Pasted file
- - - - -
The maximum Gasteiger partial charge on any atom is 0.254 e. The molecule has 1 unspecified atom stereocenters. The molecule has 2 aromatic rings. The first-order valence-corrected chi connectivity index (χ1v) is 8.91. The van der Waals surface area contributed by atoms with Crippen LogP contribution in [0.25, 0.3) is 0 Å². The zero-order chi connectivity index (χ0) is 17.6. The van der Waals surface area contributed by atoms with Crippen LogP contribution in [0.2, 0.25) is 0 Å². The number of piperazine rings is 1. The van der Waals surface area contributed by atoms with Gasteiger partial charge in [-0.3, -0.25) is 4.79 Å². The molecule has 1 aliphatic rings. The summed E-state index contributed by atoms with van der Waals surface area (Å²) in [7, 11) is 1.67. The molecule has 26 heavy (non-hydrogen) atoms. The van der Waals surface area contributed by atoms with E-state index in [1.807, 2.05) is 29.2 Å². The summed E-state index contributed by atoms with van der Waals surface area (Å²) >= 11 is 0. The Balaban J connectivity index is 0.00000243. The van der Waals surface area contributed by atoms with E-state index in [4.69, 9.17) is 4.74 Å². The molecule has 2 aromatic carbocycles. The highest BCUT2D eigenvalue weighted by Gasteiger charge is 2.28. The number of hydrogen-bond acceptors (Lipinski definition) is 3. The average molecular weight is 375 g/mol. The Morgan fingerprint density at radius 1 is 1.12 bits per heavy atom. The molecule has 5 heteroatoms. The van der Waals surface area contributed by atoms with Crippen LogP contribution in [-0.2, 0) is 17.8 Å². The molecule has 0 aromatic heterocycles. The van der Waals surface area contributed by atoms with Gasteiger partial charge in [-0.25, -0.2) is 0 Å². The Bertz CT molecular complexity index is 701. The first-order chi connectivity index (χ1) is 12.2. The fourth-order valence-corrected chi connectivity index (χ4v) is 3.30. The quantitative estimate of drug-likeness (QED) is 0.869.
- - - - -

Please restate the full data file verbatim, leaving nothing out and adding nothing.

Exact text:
The maximum Gasteiger partial charge on any atom is 0.254 e. The molecule has 1 unspecified atom stereocenters. The molecule has 2 aromatic rings. The first-order valence-corrected chi connectivity index (χ1v) is 8.91. The van der Waals surface area contributed by atoms with Crippen LogP contribution in [0.25, 0.3) is 0 Å². The zero-order chi connectivity index (χ0) is 17.6. The van der Waals surface area contributed by atoms with Crippen LogP contribution in [0.2, 0.25) is 0 Å². The number of piperazine rings is 1. The van der Waals surface area contributed by atoms with Gasteiger partial charge in [-0.3, -0.25) is 4.79 Å². The molecule has 1 aliphatic rings. The summed E-state index contributed by atoms with van der Waals surface area (Å²) in [7, 11) is 1.67. The molecule has 26 heavy (non-hydrogen) atoms. The van der Waals surface area contributed by atoms with E-state index in [1.807, 2.05) is 29.2 Å². The summed E-state index contributed by atoms with van der Waals surface area (Å²) >= 11 is 0. The Balaban J connectivity index is 0.00000243. The van der Waals surface area contributed by atoms with E-state index in [4.69, 9.17) is 4.74 Å². The molecule has 2 aromatic carbocycles. The highest BCUT2D eigenvalue weighted by Gasteiger charge is 2.28. The number of hydrogen-bond acceptors (Lipinski definition) is 3. The average molecular weight is 375 g/mol. The Morgan fingerprint density at radius 1 is 1.12 bits per heavy atom. The molecule has 5 heteroatoms. The van der Waals surface area contributed by atoms with Crippen LogP contribution in [-0.2, 0) is 17.8 Å². The molecule has 0 aromatic heterocycles. The van der Waals surface area contributed by atoms with Gasteiger partial charge in [-0.25, -0.2) is 0 Å². The Bertz CT molecular complexity index is 701. The first-order chi connectivity index (χ1) is 12.2. The fourth-order valence-corrected chi connectivity index (χ4v) is 3.30. The quantitative estimate of drug-likeness (QED) is 0.869.